Tuesday, June 21, 2005

Barton v. USDC (9th Cir. - June 9, 2005)

Can you can troll for clients on the internet with a disclaimer that anything they say to you doesn't create an attorney-client relationship and nonetheless claim attorney-client privilege for anything they tell you? Sure you can. At least after this opinion by Judge Kleinfeld.

The lawyers here are seeking lucrative Paxil claims, so they set up a web site that ostensibly seeks to "gather information" (what a crock) about its visitor's experiences with Paxil. Which the lawyers will then sort through and, from the vast quantity of responses, try to grab anyone who look like they have a good case. And the lawyers succeed, getting lots of responses, including four plaintiffs who they ultimately sign up. And, once plaintiffs sue, defendant promptly seeks discovery of their initial communications through the web site. To show, obviously, that the claims that the plaintiffs articulated to their lawyers prior to being coached (Did I say "coached?" I mean, of course, "advised") were a little to a lot different than the claims they later asserted in the litigation.

Plaintiffs claim that this information is privileged. But the district court grants defendant's motion to compel, holding that the disclaimer about forms an attorney-client relationship (among other things) means that there's no such relationship and no privilege either. At which point the plaintiffs seek a writ of mandamus. Which, as we all know, is pretty darn hard to get, particularly in federal court. But Judge Kleinfeld grants it, holding that the responses were indeed privileged.

I don't have a major problem with the result. Which, notwithstanding my backhanded slams, is probably the same one I'd reach, as information you reveal to a potential lawyer is privileged even though they're not yet your lawyer. And I also agree with a lot that Judge Kleinfeld says in the opinion about the importance of confidentiality and the reason for the attorney-client privilege. All good stuff. And stuff with which I agree.

But let's not go overboard here. The last paragraph of Judge Kleinfeld's opinion is way too pollyannaish, and sounds like it comes from someone with a very unrealistic view of what it's like in the trenches. This is where Judge Kleinfeld admits that the cost of not producing these documents may appear to be to allow plaintiffs to change their story and not be caught, but -- he responds -- that won't really happen. Why not? Because all lawyers have an ethical duty of candor, and, for this reason, would never allow their clients to change their story or shade the truth in such a fashion. "Most lawyers' sense of honor would prevent them from [allowing their clients to do so] even if they were not at risk of losing their licenses if they did."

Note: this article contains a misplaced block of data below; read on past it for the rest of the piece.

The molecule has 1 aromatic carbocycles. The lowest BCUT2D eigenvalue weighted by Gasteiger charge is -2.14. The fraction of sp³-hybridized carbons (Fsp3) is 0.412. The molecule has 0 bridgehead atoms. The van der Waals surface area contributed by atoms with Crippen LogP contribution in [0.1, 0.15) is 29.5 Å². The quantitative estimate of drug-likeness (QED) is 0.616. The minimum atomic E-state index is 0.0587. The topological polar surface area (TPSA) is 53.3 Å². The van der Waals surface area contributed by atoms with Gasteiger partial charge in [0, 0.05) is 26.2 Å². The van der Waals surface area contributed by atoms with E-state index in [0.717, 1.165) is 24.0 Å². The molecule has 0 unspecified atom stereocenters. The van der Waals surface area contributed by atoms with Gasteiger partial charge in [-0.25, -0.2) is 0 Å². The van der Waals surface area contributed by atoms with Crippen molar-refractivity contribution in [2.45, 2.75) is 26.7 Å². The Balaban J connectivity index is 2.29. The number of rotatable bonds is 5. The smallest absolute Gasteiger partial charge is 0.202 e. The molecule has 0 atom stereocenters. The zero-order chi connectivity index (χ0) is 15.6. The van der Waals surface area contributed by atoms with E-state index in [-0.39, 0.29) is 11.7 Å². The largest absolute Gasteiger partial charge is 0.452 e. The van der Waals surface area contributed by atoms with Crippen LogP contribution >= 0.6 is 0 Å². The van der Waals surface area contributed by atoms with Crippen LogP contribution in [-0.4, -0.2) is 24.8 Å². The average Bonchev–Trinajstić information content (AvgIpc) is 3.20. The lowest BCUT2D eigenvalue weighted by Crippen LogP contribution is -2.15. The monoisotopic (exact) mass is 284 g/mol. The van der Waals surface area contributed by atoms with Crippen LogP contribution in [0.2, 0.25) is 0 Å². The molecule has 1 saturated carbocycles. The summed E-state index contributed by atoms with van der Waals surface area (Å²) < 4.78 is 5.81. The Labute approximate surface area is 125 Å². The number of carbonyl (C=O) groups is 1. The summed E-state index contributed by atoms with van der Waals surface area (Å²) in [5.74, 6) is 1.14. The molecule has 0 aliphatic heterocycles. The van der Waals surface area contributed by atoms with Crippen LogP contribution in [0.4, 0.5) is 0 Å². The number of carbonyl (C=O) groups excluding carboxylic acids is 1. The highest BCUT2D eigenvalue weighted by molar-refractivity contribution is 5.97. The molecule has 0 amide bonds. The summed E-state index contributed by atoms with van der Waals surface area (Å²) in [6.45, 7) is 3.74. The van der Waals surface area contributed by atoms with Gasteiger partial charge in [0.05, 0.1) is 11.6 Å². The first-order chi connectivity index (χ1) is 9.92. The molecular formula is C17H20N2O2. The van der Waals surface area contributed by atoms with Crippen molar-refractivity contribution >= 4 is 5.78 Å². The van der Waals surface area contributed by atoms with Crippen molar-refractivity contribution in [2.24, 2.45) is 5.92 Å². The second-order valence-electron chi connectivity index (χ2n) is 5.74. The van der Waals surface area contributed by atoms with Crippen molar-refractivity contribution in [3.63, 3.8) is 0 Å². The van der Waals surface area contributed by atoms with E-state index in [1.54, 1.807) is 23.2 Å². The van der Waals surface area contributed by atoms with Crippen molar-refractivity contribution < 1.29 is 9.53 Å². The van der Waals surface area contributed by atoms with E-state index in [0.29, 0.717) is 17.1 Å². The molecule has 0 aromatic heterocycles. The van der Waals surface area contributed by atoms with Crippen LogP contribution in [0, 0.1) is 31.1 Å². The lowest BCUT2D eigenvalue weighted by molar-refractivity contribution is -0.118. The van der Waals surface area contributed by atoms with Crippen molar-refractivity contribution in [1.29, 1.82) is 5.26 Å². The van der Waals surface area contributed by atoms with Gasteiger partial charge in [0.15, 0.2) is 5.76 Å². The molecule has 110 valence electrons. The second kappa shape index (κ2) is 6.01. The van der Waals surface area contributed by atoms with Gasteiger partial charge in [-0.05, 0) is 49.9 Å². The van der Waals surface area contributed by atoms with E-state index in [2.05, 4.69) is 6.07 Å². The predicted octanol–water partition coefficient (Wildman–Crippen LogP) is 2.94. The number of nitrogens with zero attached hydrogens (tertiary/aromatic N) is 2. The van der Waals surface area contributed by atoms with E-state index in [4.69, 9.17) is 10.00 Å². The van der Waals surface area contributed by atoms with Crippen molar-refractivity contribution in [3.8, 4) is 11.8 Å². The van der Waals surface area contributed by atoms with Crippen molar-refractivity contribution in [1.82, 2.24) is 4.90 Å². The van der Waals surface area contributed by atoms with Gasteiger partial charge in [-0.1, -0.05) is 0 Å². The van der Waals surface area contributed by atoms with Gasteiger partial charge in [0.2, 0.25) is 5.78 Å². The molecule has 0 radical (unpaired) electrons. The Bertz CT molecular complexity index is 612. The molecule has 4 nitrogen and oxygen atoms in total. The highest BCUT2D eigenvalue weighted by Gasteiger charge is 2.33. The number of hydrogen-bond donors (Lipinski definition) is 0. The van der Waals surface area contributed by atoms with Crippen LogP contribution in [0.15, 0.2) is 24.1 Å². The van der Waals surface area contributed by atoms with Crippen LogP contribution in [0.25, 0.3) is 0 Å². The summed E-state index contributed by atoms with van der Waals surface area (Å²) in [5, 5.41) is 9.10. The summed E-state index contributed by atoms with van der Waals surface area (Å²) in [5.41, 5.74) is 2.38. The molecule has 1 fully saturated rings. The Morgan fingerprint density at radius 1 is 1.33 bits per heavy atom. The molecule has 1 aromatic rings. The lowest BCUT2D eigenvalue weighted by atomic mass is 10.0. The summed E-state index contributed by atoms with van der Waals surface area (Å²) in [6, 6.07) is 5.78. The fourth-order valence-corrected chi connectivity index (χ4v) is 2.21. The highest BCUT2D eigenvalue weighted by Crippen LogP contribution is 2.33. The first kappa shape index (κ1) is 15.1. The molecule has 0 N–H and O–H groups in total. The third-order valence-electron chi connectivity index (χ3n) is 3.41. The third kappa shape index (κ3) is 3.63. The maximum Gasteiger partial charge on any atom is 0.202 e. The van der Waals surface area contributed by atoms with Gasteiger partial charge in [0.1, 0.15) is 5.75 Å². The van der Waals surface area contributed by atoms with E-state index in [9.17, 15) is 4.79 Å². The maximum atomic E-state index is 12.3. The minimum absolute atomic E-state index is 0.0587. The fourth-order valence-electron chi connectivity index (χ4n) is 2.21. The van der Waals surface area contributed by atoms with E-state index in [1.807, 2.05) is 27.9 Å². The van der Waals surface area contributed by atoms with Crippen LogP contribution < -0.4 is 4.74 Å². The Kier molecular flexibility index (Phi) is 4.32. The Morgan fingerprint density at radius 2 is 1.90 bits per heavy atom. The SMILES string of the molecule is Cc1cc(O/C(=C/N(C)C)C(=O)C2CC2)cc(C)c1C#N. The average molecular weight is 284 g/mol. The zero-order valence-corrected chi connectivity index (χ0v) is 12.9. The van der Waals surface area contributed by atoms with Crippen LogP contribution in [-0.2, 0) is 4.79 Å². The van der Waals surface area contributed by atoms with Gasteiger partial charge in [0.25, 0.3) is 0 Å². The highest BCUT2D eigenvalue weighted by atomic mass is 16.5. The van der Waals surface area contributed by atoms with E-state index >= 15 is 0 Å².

Yeah. I wish that were the case. I really do. But, sadly, I feel pretty strongly that it's not. Lawyers allow their clients to change stories and shade the truth all the time. Particularly lawyers who are self-interested in their client's success, as is nearly always the case. Most concretely, as here, when the lawyer is paid a contingency fee. But sometimes even for a lot less. I wish we could rely on the integrity of lawyers and that this would do the job. But come on. It doesn't. Or at least that's my very, very strong sense.

Better to forthrightly admit that there's a downside to not allowing the discovery -- that we might well be allowing a little bit of sleaziness as a result -- but explain that the advantages of confidentiality are worth it. That's a more honest, and accurate, justification for what the Ninth Circuit does here. Sure, there are some lawyers -- the best ones out there -- who really take their ethical duties to heart. But that sort of stuff is, way too often, lost in the shuffle.

Which is too bad. But it's the way of the world. And we have to deal with the world as it is, not as how we'd like it to be. And to pretend that client's won't shade the truth -- or even commit outright perjury -- because their lawyers just flat out won't let them is relying a bit too much on the universality of internalized legal ethics.